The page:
Nothing About Me Without Me
Active and effective partnerships with patients are increasingly recognized as key to improving the design, delivery and organization of health services and policy. Co-designing for improvement yields new insights and tends to lead to better results than healthcare providers, researchers, or policy makers acting on their own.
(For convenience, I use the term "patient" here since it has been identified as a term of choice in several Canadian focus groups. I intend it in an inclusive sense, not only referring to those who have a particular health problem or who use specific health services, but also family, friends, and other caregivers, as well as those who bring other important perspectives from their lived experience of interactions with the health and social sectors.)
Of course, that doesn't mean that moving in this direction is always straightforward. While much has been written about how patients' perspectives and leadership can change care, research, education, and policy, this is a journey where we are collectively learning by doing.
Several articles in this issue of Healthcare Policy/Politiques de Santé add to our understanding in this regard. James Shaw and colleagues reflect on the importance of considering the complementary perspectives of public representatives and potential users on health innovation policy. They explore the added dimensions that personal and collective lenses offer to these conversations. Iris Gorfinkel and Joel Lexchin take us into the world of patient portals, addressing their potential to improve collaboration in care between patients and primary care providers. And Josée Lavoie and colleagues take a deep dive into how best to support the care needs of people living with end-stage kidney disease in Northern Manitoba. I appreciate the many insights that these authors offer, as well as those writing on topics as diverse as dementia care reform, deprescribing, and fertility consultations in this issue.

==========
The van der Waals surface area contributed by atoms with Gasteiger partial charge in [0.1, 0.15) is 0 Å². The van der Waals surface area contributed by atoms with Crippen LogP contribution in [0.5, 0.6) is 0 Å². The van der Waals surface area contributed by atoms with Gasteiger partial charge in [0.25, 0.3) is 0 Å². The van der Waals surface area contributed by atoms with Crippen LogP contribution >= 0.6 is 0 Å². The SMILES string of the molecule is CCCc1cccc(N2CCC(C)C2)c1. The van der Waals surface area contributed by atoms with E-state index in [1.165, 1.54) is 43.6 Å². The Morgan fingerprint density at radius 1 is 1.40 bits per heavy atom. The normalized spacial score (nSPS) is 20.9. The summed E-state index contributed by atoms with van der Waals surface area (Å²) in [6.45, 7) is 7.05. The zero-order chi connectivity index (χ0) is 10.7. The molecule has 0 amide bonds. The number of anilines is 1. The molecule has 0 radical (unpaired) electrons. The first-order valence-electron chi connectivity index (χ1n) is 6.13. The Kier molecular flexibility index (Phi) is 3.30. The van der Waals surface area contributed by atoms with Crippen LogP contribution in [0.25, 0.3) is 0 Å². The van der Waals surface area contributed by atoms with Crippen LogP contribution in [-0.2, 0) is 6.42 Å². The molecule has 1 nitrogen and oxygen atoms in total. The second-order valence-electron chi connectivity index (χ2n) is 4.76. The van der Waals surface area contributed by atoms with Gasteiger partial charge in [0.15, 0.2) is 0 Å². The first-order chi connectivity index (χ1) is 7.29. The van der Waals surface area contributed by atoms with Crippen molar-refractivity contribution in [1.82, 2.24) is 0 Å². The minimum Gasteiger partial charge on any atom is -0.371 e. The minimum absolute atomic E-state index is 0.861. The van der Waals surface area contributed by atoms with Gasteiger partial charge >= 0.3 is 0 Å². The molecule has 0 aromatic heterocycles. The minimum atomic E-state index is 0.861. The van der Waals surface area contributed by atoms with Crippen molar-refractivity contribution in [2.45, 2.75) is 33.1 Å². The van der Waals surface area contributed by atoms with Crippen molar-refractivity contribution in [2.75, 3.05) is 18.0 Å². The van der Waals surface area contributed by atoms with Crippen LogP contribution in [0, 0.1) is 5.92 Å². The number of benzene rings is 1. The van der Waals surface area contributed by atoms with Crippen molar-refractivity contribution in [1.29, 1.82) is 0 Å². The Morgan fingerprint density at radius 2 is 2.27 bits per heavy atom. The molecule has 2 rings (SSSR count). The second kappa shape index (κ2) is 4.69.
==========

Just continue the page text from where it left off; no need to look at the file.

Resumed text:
As this is the final issue for this volume of the journal, I would like to extend my sincere thanks to everyone involved in the publication process over the last year. Authors are, of course, central to this process. Papers that pass initial triage are then assigned to one of the journal's editors. S/he oversees the review process. Over the past year, I have been fortunate to work with a talented and committed team of editors from across the country: François Béland, Roger Chafe, Raisa Deber, Mark Dobrow, Eric Latimer, Joel Lexchin and Claude Sicotte, as well as Contributing Editor Steven Lewis.
The lead editor for each paper works with Ania Bogacka, the journal's Managing Editor, to select reviewers. We depend on reviewers' insights, expertise and professionalism to help assess and improve submissions and their relevance for the journal's readers. I would like to take this opportunity to thank all those who have served as reviewers during the past year (see page 79). Special thanks are due to those who provide timely reviews – and to authors who respond to reviews as quickly as possible – so that we can achieve the time-to-publication goals that we have set for the journal. This goal also depends on the continued efforts of the team at Longwoods Publishing who produce the journal.
On behalf of myself and all others who benefit from the insights published in Healthcare Policy/Politiques de Santé, collective thanks to all those who make the journal possible.
Jennifer Zelmer, PhD, Editor-in-Chief
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